In Harry Potter and the Deathly Hallows Part 2 movie, why do we see Harry and Voldemort punching, hitting and throwing each other? That is Muggle fighting, which I think was not acceptable in the Wizarding community!

  • 12
    I dont think avada kedavring little babies was acceptable either but it happened Apr 11, 2015 at 15:37
  • 2
    a student witch punching a pompous student wizard in the face, OTOH, is most certainly acceptable.
    – KutuluMike
    Apr 11, 2015 at 16:24
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    @MichaelEdenfield - Agreed, but she was Muggle born, so slightly more acceptable. :p
    – JohnP
    Apr 11, 2015 at 16:55
  • 1
    @JohnP Tom Riddle was a half blood too.
    – phantom42
    Apr 11, 2015 at 18:28
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    Obvious out-of-universe explanation: we see them fighting all over the castle (using both magic and physical force), because it is far more visually appealing than two guys walking around in a circle talking while pointing wooden sticks at each other in the middle of a crowd (as pointed out in the Honest Trailer for the movie octology(?) youtube.com/…). Their movie fight makes of course little sense, as Voldemort should beat Harry on skill ... while we wait for Neville to decap Nagini, which should have happened earlier...
    – BMWurm
    Apr 11, 2015 at 19:05

2 Answers 2


The first example of such muggle fighting (by skilled wizards capable of doing entire fights with magic) we saw in the canon was Arthur Weasley vs. Lucious Malfoy in the beginning of the second book in front of crowd. This was also labeled as uncivilized act by many. Underbench fight of Ron during Quidditch match in the first book was also uncivilized, but they didn't have much choice as they were first year (I suppose you asked your question for adult skilled wizards).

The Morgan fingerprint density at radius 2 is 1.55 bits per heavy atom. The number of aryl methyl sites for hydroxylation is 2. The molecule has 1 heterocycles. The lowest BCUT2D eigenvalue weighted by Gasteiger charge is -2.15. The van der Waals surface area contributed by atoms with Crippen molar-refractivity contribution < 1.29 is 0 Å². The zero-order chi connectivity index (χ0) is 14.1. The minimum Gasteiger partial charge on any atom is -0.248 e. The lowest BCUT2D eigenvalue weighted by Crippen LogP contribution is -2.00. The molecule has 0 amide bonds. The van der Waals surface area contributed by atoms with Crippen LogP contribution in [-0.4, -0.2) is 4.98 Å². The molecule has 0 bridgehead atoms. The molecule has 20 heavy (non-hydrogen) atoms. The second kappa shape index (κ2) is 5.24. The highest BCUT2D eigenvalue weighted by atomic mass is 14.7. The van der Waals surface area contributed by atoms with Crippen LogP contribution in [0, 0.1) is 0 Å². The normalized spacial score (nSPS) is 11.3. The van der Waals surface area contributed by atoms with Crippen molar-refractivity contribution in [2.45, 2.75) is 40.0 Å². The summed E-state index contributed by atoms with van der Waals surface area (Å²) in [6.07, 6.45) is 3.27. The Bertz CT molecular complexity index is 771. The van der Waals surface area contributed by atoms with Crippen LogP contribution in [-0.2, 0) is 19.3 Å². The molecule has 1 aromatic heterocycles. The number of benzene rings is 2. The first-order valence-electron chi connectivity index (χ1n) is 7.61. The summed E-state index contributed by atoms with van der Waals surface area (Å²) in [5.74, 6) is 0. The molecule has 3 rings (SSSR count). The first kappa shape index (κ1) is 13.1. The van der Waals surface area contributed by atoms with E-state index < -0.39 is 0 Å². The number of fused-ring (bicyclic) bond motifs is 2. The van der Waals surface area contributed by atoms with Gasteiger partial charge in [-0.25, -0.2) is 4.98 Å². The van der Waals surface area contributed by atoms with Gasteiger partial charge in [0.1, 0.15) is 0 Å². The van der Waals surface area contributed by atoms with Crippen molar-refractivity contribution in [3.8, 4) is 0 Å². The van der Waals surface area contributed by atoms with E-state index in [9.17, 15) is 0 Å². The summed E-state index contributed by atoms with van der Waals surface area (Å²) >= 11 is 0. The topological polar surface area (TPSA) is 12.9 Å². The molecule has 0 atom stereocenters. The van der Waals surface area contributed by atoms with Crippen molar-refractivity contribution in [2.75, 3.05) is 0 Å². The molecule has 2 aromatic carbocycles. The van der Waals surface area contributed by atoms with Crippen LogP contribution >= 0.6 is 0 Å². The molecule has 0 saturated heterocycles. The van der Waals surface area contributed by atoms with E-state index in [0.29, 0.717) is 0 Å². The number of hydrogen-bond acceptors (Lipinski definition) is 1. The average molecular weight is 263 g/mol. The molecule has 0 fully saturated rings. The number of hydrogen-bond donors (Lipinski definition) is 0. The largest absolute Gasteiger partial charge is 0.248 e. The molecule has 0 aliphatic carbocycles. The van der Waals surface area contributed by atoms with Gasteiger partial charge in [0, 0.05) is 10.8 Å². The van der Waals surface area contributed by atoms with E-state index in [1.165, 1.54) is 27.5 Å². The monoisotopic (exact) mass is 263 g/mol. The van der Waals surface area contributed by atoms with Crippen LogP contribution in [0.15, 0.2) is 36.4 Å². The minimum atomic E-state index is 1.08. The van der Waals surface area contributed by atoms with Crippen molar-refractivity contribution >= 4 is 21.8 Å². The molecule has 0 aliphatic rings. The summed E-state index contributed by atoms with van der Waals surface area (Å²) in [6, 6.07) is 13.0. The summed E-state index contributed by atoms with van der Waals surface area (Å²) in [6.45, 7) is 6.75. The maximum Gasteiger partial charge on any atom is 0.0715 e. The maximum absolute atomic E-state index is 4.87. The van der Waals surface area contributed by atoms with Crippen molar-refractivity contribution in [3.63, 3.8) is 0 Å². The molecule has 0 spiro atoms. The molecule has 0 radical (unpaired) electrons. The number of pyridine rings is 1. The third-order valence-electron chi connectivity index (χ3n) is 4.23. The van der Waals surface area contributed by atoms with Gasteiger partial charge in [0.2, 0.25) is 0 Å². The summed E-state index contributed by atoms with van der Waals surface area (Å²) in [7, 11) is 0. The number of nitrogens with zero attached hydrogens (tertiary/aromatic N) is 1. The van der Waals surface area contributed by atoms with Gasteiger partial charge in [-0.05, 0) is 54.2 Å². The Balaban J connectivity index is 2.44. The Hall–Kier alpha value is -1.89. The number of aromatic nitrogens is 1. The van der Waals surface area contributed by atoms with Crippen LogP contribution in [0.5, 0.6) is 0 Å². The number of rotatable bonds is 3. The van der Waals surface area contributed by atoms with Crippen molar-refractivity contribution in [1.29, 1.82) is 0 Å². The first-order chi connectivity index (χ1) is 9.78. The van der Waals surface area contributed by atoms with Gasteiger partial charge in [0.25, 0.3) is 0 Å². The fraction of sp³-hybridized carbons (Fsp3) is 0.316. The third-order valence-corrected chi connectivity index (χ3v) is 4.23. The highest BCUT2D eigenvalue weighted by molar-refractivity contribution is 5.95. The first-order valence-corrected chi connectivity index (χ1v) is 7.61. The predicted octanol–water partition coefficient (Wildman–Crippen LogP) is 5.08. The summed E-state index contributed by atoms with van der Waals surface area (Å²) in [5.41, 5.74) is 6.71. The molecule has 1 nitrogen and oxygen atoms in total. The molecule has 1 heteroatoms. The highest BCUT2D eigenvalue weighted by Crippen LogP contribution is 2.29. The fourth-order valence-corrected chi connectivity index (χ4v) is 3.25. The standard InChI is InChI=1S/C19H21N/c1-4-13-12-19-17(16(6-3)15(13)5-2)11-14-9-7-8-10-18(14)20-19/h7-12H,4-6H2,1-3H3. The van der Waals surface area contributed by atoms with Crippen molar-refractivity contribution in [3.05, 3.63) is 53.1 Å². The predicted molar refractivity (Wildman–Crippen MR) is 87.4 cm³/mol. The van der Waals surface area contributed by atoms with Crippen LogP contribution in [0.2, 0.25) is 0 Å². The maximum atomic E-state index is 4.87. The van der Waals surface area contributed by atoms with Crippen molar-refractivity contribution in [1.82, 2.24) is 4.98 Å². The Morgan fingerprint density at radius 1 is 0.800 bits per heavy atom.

Yes, punching, hitting, and throwing weren't respectable acts in Wizarding Community, but when you loose your temper, your wizard/muggle differences no longer matter. You get down to your basic nature and you act as a wild animal who has four limbs which can do lots of things.

Note: Don't discriminate Muggles. Punching, hitting, and throwing is not respectable even in muggle communities.

  • Unless the Muggle is very skilled at karate, kung-fu or some other kind of martial arts . . . then the Muggles would be in awe. Jan 7, 2023 at 3:11

There are examples of Muggle duelling (McGonagall's words, not mine, from the book Order of the Phoenix) throughout the movie series.

  • In Prisoner of Azkaban, Hermione punches Draco in the face when Draco makes fun of Buckbeak's impending execution.
  • In Goblet of Fire the Weasley twins have a full-blown Muggle-style fight after they try and put their names in the Goblet of Fire by using an aging potion, and the potion backfires.
  • In Order of the Phoenix, Grawp apparently continuously beats the heck out of Hagrid, although this is offscreen (feel free to disregard this example).
  • In Half-Blood Prince, Draco stomps on Harry's face when Harry spies on Draco on the Hogwarts Express, breaking his nose.

There are a lot more examples of Muggle duelling in the books, but as you're asking about the last movie specifically, I kept my examples to the movies. The books suggest Muggle duelling is frowned upon in the wizarding community, but is not forbidden. As Muggle duelling appears in the movies throughout the series, we can conclude it's not forbidden per se, but it does seem a bit unusual for, say, the Weasley twins, who were raised in the wizarding community, to resort to Muggle duelling. It makes more sense to me to see Hermione, for example, engage in Muggle duelling because she was raised as a Muggle and is Muggle-born. Hermione does slap Draco in the books, so she's not above it.

Regarding Harry and Voldemort, I think sometimes people just have visceral reactions that cause them to act out of character, or to employ means of fighting that might not be expected.

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